First World War centenary in York: Lights go out at the Guildhall

3 Aug 2014 @ 7.29 pm
| History
york-guildhall-lights-out
York Guildhall – going dark. Photograph: Paul Crossman for visityork.org

“The lamps are going out all over Europe, we shall not see them lit again in our life-time.” It was a statement attributed to British Foreign Secretary Sir Edward Grey at the outbreak of the First World War, and the words resonated around the country and the world.

As part of the commemorations marking the centenary of Britain declaring war on Germany at 11pm on August 4, 1914 lights will be switched off across the nation.

In York, the lights will go out at the Mansion House, the Guildhall and the council’s West Offices and Hazel Court from 10pm to 11pm on Monday, August 4.

Millions of people are expected to participate in the Lights Out project, which invites everyone in the UK to turn off their lights from 10pm to 11pm, leaving on a single light or candle for a shared moment of reflection.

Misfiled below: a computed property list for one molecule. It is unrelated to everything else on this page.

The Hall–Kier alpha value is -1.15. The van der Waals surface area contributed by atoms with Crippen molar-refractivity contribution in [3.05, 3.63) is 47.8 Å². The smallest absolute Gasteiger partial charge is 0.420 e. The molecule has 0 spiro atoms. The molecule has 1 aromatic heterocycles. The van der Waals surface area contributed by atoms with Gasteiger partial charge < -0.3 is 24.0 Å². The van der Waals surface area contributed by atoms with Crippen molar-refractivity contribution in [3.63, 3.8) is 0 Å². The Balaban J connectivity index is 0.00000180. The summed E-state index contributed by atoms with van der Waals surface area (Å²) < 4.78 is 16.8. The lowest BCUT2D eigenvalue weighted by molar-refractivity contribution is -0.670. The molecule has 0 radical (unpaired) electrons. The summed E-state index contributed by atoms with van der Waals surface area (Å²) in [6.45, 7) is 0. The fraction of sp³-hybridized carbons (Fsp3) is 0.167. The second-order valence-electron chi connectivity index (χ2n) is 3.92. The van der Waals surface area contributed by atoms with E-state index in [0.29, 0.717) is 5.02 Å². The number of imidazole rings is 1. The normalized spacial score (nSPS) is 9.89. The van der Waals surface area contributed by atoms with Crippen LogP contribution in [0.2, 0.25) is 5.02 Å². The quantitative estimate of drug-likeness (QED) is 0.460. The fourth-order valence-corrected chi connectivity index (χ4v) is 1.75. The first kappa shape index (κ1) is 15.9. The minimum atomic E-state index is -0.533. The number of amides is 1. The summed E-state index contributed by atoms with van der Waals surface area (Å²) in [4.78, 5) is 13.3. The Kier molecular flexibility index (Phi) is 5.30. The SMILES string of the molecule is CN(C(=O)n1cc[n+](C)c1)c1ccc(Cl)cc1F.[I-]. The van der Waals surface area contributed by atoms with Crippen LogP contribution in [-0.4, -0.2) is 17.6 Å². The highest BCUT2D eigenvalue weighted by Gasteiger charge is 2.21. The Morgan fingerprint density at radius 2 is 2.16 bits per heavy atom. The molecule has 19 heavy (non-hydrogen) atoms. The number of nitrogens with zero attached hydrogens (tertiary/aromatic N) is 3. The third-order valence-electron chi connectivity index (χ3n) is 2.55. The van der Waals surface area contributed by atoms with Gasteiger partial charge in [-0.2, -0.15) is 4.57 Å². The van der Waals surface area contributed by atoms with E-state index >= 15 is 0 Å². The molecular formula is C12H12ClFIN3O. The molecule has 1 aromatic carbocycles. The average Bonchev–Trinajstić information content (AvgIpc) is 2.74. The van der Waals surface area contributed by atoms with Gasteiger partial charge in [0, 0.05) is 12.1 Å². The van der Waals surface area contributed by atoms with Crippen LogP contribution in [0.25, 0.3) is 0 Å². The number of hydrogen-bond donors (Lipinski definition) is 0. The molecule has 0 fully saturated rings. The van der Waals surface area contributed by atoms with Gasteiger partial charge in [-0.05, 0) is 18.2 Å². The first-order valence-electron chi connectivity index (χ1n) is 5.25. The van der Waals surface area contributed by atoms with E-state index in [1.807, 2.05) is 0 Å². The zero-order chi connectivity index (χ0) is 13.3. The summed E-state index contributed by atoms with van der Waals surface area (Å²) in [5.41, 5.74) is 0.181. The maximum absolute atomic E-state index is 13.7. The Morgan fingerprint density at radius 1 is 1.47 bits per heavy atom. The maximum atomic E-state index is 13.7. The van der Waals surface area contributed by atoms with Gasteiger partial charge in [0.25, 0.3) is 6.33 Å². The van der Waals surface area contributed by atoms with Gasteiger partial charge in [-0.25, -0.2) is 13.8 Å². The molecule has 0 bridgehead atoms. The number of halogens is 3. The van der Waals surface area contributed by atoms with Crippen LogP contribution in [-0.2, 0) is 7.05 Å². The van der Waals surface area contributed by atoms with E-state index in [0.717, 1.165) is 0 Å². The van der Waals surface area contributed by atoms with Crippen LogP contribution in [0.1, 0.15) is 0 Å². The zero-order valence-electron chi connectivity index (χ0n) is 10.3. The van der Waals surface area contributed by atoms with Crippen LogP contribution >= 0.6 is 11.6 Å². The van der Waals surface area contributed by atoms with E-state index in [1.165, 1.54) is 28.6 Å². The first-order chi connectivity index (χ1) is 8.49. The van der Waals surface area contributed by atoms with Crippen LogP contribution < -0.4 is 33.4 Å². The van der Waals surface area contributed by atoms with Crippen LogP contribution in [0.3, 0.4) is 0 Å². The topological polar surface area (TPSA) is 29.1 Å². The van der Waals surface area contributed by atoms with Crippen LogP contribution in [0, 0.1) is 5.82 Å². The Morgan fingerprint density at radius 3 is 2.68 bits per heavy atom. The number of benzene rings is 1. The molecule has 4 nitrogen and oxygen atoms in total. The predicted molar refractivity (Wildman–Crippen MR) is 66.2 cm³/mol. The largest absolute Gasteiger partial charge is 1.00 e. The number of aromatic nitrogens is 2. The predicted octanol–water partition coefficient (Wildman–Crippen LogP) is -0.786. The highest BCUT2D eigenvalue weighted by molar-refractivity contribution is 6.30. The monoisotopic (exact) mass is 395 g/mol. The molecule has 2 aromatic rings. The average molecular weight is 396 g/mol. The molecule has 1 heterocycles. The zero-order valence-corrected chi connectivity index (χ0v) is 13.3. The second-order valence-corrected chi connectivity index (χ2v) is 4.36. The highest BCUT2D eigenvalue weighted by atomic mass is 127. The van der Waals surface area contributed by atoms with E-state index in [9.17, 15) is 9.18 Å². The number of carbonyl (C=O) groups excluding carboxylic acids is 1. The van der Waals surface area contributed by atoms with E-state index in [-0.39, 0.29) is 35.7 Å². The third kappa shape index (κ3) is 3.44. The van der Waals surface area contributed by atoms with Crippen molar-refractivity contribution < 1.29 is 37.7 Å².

York Minster is another building taking part. It is also hosting a special service and vigil on Monday evening.

In York, the lantern in the tower of All Saints Pavement will be lit at 10pm.

Known as the Lantern Church, it is the Guild and Civic Church of York as well as the regimental church of the Royal Dragoon Guards. All Saints’ tower light will help mark York’s remembrance.

Sunset Service

Elsewhere in the city a Sunset Service will take place at 8pm to 8.30pm on 4 August at the Railway Cenotaph, Station Rise.

The service will be led by the Revd Dr Stephen Sorby, Railway and British Transport Police Chaplain. Everyone is welcome to attend the ceremony, which will see the 100th Anniversary Candle lit.

There is also a Candlelit Service at St Martin-le-Grand, Coney Street at 10pm where, in common with other churches and led by Westminster, St Martin’s will be commemorating the moment that Britain joined the First World War with a special vigil service.

The service will include music, poetry, readings and reflection.

“The outbreak of the First World War was a major event in history and would change the world forever,” said Councillor James Alexander, leader of City of York Council.

“Everyone was affected by the huge number of men and women who lost their lives during the four years of the war.

“World War One will be marked by local organisations and residents alike and I would encourage people to join me at the Railway Cenotaph or one of the other events in York.

“It is important that we remember those who sacrificed so much.”